Sunday, October 6, 2013
Omens by Kelley Armstrong
She feels that her adoptive mother does not really want her anymore and she takes off and ends up in Cainsville. She decides to meet her biological mother Pamela. Olivia gets drawn into proving her parents did not kill the last two victims. The story gets really exciting at this point.
This is the first Cainsville novel. I want to know more about Cainsville! Just what is going on here?
I don't know how to categorize this book. Is it a paranormal or a thriller or a mystery? All I know is I liked it and will read this author again!!
Synopsis from the author's site:
Twenty-four-year-old Olivia Taylor Jones has the perfect life. The only daughter of a wealthy, prominent Chicago family, she has an Ivy League education, pursues volunteerism and philanthropy, and is engaged to a handsome young tech firm CEO with political ambitions.
But Olivia’s world is shattered when she learns that she’s adopted. Her real parents? Todd and Pamela Larsen, notorious serial killers serving a life sentence. When the news brings a maelstrom of unwanted publicity to her adopted family and fiancé, Olivia decides to find out the truth about the Larsens.
Olivia ends up in the small town of Cainsville, Illinois, an old and cloistered community that takes a particular interest in both Olivia and her efforts to uncover her birth parents’ past.
Aided by her mother’s former lawyer, Gabriel Walsh, Olivia focuses on the Larsens’ last crime, the one her birth mother swears will prove their innocence. But as she and Gabriel start investigating the case, Olivia finds herself drawing on abilities that have remained hidden since her childhood, gifts that make her both a valuable addition to Cainsville and deeply vulnerable to unknown enemies. Because there are darker secrets behind her new home, and powers lurking in the shadows that have their own plans for her.
Eden crawled into the living room, the rough carpet burning her chubby knees and hands. As boots slapped the hall floor, she went still, holding her breath.
Had he heard her?
The footsteps stopped. She leaned back around the doorway and peeked down the dark hall. There was no sign of him. Not yet. But he’d come for her. He always did. She crept a little farther, resisting the urge to leap to her feet and run. He’d hear her if she ran.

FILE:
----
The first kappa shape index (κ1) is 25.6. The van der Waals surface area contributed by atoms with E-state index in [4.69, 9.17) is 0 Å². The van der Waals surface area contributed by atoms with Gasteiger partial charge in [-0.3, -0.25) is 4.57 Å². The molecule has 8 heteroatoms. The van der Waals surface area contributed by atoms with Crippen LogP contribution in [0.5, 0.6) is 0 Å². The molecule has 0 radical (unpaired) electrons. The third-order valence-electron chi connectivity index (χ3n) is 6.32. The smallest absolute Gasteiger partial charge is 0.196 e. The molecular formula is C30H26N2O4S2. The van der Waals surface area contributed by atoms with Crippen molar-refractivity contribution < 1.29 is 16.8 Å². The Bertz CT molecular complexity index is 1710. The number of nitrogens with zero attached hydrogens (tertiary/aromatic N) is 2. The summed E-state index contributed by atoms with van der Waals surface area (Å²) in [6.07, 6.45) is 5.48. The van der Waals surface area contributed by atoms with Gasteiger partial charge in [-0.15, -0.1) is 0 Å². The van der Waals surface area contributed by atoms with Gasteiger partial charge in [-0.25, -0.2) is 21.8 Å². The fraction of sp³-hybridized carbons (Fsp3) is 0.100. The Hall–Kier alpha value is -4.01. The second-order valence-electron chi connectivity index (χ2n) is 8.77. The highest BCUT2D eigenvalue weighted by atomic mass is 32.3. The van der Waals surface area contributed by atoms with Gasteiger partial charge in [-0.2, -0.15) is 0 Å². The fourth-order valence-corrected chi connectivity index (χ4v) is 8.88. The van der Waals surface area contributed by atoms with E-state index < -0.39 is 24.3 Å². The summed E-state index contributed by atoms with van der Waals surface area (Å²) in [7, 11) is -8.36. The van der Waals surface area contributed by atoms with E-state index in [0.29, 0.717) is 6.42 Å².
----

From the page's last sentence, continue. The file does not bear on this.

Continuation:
Once she was past the big chair, she stopped and looked around. The long table in front of the sofa had a cupboard. She opened the door, wincing at the click. The space was big enough tosqueeze into, but it was full of books and magazines.
She glanced back at the big chair. It was too far from the wall. If she hid behind it, he’d see her as soon as he came around the corner. But the sofa? Yes! She flattened onto her stomach. Then she wriggled backward until her legs were all the way under and— Her bum hit the frame and stopped her. She tried again, squirming madly, but she couldn’t get under. Maybe if she went in headfirst. She tugged herself forward and—
She was stuck. She wiggled as hard as she could, the carpet burning her knees, but she
couldn’t get loose, and she was sure any moment now he’d—
She popped out. She took a second to catch her breath. Then she turned around to go in
headfirst and— Her head wouldn’t fit under, either.
What about behind the sofa? If she could move it out a little, she could get in there. She grabbed the leg with both hands and pulled. It wobbled but didn’t move.
The footsteps started again, slow and steady. Coming her way? She swallowed and tried to
listen, but her heart was pounding so hard she could barely hear.
She skittered from between the table and sofa and glanced at the hall leading to the
bedrooms. Lots of hiding places back there. Better hiding places. If she could—
She dove for the sofa and pushed it forward just enough so she could squish in behind. She tried to look back to make sure her feet were hidden, but she couldn’t tell. She wiggled in a little farther, and then she pressed her hands to her mouth. If she made any noise—any at all—he’d find her. She lay on the carpet, trying not to sniff the old cat pee as she made herself as small as possible.
Footsteps thudded into the room. And stopped. When Eden squeezed her eyes shut, she could hear the slight rasp of his breathing. She pictured him there, brushing his shaggy blond hair from his eyes as he scanned the empty room.
“Eden?” he called.
His boots swished on the carpet as he took a few more steps. He sucked in a breath. “She’s gone. Oh my God, Pammie, our baby’s gone!”
Eden pressed her fist into her mouth to stifle a laugh. Mommy’s soft sigh wafted from the kitchen as she told Daddy—again—not to use language like that in front of their daughter.
“But she’s disappeared!” he said. “Call the police! Call the fire department! Call the clown brigade!”
“Speaking of clowns . . .” her mother teased.
Eden’s body shook with silent giggles.
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